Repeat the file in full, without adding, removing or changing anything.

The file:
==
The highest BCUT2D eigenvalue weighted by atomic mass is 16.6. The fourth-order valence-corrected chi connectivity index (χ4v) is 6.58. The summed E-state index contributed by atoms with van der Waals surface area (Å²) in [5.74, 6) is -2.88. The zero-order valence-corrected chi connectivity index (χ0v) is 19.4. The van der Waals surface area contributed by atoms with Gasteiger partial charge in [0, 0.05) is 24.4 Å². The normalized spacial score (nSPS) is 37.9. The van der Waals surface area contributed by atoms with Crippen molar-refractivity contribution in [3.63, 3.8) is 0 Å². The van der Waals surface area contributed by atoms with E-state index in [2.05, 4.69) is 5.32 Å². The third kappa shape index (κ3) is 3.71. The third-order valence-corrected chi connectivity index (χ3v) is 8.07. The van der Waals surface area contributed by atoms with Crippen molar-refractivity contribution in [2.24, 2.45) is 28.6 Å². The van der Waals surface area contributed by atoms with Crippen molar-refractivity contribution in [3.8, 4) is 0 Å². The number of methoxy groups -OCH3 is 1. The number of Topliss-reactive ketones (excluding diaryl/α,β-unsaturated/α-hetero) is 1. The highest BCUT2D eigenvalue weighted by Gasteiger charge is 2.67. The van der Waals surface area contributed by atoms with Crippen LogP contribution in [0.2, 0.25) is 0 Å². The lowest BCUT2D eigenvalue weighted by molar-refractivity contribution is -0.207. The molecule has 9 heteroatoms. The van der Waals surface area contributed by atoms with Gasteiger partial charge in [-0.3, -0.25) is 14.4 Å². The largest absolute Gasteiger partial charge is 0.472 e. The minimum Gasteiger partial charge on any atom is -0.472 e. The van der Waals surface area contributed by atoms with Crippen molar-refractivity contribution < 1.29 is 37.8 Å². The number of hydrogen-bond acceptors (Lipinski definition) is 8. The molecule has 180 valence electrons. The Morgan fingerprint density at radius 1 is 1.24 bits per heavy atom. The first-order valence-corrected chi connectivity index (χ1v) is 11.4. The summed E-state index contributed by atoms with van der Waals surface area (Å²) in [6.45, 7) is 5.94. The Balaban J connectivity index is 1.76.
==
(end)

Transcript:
The highest BCUT2D eigenvalue weighted by atomic mass is 16.6. The fourth-order valence-corrected chi connectivity index (χ4v) is 6.58. The summed E-state index contributed by atoms with van der Waals surface area (Å²) in [5.74, 6) is -2.88. The zero-order valence-corrected chi connectivity index (χ0v) is 19.4. The van der Waals surface area contributed by atoms with Gasteiger partial charge in [0, 0.05) is 24.4 Å². The normalized spacial score (nSPS) is 37.9. The van der Waals surface area contributed by atoms with Crippen molar-refractivity contribution in [3.63, 3.8) is 0 Å². The van der Waals surface area contributed by atoms with E-state index in [2.05, 4.69) is 5.32 Å². The third kappa shape index (κ3) is 3.71. The third-order valence-corrected chi connectivity index (χ3v) is 8.07. The van der Waals surface area contributed by atoms with Crippen molar-refractivity contribution in [2.24, 2.45) is 28.6 Å². The van der Waals surface area contributed by atoms with Crippen molar-refractivity contribution in [3.8, 4) is 0 Å². The number of methoxy groups -OCH3 is 1. The number of Topliss-reactive ketones (excluding diaryl/α,β-unsaturated/α-hetero) is 1. The highest BCUT2D eigenvalue weighted by Gasteiger charge is 2.67. The van der Waals surface area contributed by atoms with Crippen LogP contribution in [0.2, 0.25) is 0 Å². The lowest BCUT2D eigenvalue weighted by molar-refractivity contribution is -0.207. The molecule has 9 heteroatoms. The van der Waals surface area contributed by atoms with Gasteiger partial charge in [-0.3, -0.25) is 14.4 Å². The largest absolute Gasteiger partial charge is 0.472 e. The minimum Gasteiger partial charge on any atom is -0.472 e. The van der Waals surface area contributed by atoms with Crippen molar-refractivity contribution < 1.29 is 37.8 Å². The number of hydrogen-bond acceptors (Lipinski definition) is 8. The molecule has 180 valence electrons. The Morgan fingerprint density at radius 1 is 1.24 bits per heavy atom. The first-order valence-corrected chi connectivity index (χ1v) is 11.4. The summed E-state index contributed by atoms with van der Waals surface area (Å²) in [6.45, 7) is 5.94. The Balaban J connectivity index is 1.76.